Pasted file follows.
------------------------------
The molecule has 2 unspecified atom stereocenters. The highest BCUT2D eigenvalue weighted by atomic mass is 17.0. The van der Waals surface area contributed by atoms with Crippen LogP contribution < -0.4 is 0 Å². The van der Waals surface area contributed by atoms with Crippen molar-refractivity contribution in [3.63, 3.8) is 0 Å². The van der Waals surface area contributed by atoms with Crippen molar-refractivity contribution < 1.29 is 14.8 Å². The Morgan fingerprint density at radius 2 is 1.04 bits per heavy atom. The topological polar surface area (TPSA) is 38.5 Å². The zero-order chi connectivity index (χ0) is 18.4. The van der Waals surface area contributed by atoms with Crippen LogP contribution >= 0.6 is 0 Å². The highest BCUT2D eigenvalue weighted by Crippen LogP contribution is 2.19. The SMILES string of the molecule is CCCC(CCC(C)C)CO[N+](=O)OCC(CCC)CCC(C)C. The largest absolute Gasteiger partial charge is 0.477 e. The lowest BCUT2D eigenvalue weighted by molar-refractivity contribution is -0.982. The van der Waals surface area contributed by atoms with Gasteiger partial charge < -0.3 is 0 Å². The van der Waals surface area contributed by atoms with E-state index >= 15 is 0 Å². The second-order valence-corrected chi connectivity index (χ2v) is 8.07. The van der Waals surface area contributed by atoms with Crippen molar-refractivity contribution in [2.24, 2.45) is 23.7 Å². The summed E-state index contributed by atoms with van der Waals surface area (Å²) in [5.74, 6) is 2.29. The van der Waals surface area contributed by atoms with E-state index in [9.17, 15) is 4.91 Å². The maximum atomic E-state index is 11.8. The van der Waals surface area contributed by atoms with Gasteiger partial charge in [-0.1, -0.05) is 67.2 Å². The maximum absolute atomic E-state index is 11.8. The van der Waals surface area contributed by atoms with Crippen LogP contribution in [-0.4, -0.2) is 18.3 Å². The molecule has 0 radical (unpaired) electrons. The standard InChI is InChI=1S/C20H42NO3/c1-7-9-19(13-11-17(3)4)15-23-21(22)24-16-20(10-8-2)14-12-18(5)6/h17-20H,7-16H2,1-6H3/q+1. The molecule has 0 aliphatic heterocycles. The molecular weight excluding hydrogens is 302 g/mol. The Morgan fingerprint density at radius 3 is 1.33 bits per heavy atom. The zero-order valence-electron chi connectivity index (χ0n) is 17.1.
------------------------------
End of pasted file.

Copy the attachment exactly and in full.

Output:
The molecule has 2 unspecified atom stereocenters. The highest BCUT2D eigenvalue weighted by atomic mass is 17.0. The van der Waals surface area contributed by atoms with Crippen LogP contribution < -0.4 is 0 Å². The van der Waals surface area contributed by atoms with Crippen molar-refractivity contribution in [3.63, 3.8) is 0 Å². The van der Waals surface area contributed by atoms with Crippen molar-refractivity contribution < 1.29 is 14.8 Å². The Morgan fingerprint density at radius 2 is 1.04 bits per heavy atom. The topological polar surface area (TPSA) is 38.5 Å². The zero-order chi connectivity index (χ0) is 18.4. The van der Waals surface area contributed by atoms with Crippen LogP contribution >= 0.6 is 0 Å². The highest BCUT2D eigenvalue weighted by Crippen LogP contribution is 2.19. The SMILES string of the molecule is CCCC(CCC(C)C)CO[N+](=O)OCC(CCC)CCC(C)C. The largest absolute Gasteiger partial charge is 0.477 e. The lowest BCUT2D eigenvalue weighted by molar-refractivity contribution is -0.982. The van der Waals surface area contributed by atoms with Gasteiger partial charge < -0.3 is 0 Å². The van der Waals surface area contributed by atoms with E-state index >= 15 is 0 Å². The second-order valence-corrected chi connectivity index (χ2v) is 8.07. The van der Waals surface area contributed by atoms with Crippen molar-refractivity contribution in [2.24, 2.45) is 23.7 Å². The summed E-state index contributed by atoms with van der Waals surface area (Å²) in [5.74, 6) is 2.29. The van der Waals surface area contributed by atoms with E-state index in [9.17, 15) is 4.91 Å². The maximum atomic E-state index is 11.8. The van der Waals surface area contributed by atoms with Gasteiger partial charge in [-0.1, -0.05) is 67.2 Å². The maximum absolute atomic E-state index is 11.8. The van der Waals surface area contributed by atoms with Crippen LogP contribution in [-0.4, -0.2) is 18.3 Å². The molecule has 0 radical (unpaired) electrons. The standard InChI is InChI=1S/C20H42NO3/c1-7-9-19(13-11-17(3)4)15-23-21(22)24-16-20(10-8-2)14-12-18(5)6/h17-20H,7-16H2,1-6H3/q+1. The molecule has 0 aliphatic heterocycles. The molecular weight excluding hydrogens is 302 g/mol. The Morgan fingerprint density at radius 3 is 1.33 bits per heavy atom. The zero-order valence-electron chi connectivity index (χ0n) is 17.1.